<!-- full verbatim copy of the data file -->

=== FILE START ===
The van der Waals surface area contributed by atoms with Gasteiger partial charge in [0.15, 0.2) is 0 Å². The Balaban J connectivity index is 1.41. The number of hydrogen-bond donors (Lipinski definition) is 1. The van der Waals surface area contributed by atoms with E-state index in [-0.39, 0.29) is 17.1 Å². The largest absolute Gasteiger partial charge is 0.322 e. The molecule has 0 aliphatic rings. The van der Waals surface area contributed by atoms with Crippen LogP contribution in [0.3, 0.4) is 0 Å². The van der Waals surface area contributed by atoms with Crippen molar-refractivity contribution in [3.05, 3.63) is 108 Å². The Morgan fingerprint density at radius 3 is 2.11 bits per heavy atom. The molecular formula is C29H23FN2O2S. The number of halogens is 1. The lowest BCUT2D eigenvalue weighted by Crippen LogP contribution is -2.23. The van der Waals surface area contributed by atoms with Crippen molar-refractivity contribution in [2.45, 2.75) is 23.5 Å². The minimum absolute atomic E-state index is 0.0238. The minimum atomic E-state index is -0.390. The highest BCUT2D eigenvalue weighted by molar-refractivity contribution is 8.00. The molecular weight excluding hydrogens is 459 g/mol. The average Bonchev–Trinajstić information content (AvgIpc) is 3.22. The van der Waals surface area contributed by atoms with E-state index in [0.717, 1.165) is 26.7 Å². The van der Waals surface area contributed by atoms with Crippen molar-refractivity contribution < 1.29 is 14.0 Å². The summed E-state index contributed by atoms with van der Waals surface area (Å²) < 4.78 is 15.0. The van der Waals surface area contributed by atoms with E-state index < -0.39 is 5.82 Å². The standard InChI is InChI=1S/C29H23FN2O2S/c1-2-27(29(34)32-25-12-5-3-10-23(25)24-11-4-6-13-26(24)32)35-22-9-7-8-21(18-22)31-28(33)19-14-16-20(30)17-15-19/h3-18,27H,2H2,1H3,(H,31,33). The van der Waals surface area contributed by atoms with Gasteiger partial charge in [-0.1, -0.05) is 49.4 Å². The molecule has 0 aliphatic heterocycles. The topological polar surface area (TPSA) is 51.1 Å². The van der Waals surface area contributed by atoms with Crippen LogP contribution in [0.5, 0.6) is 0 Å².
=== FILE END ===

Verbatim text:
The van der Waals surface area contributed by atoms with Gasteiger partial charge in [0.15, 0.2) is 0 Å². The Balaban J connectivity index is 1.41. The number of hydrogen-bond donors (Lipinski definition) is 1. The van der Waals surface area contributed by atoms with E-state index in [-0.39, 0.29) is 17.1 Å². The largest absolute Gasteiger partial charge is 0.322 e. The molecule has 0 aliphatic rings. The van der Waals surface area contributed by atoms with Crippen LogP contribution in [0.3, 0.4) is 0 Å². The van der Waals surface area contributed by atoms with Crippen molar-refractivity contribution in [3.05, 3.63) is 108 Å². The Morgan fingerprint density at radius 3 is 2.11 bits per heavy atom. The molecular formula is C29H23FN2O2S. The number of halogens is 1. The lowest BCUT2D eigenvalue weighted by Crippen LogP contribution is -2.23. The van der Waals surface area contributed by atoms with Crippen molar-refractivity contribution in [2.45, 2.75) is 23.5 Å². The minimum absolute atomic E-state index is 0.0238. The minimum atomic E-state index is -0.390. The highest BCUT2D eigenvalue weighted by molar-refractivity contribution is 8.00. The molecular weight excluding hydrogens is 459 g/mol. The average Bonchev–Trinajstić information content (AvgIpc) is 3.22. The van der Waals surface area contributed by atoms with E-state index in [0.717, 1.165) is 26.7 Å². The van der Waals surface area contributed by atoms with Crippen molar-refractivity contribution < 1.29 is 14.0 Å². The summed E-state index contributed by atoms with van der Waals surface area (Å²) < 4.78 is 15.0. The van der Waals surface area contributed by atoms with E-state index < -0.39 is 5.82 Å². The standard InChI is InChI=1S/C29H23FN2O2S/c1-2-27(29(34)32-25-12-5-3-10-23(25)24-11-4-6-13-26(24)32)35-22-9-7-8-21(18-22)31-28(33)19-14-16-20(30)17-15-19/h3-18,27H,2H2,1H3,(H,31,33). The van der Waals surface area contributed by atoms with Gasteiger partial charge in [-0.1, -0.05) is 49.4 Å². The molecule has 0 aliphatic heterocycles. The topological polar surface area (TPSA) is 51.1 Å². The van der Waals surface area contributed by atoms with Crippen LogP contribution in [0.5, 0.6) is 0 Å².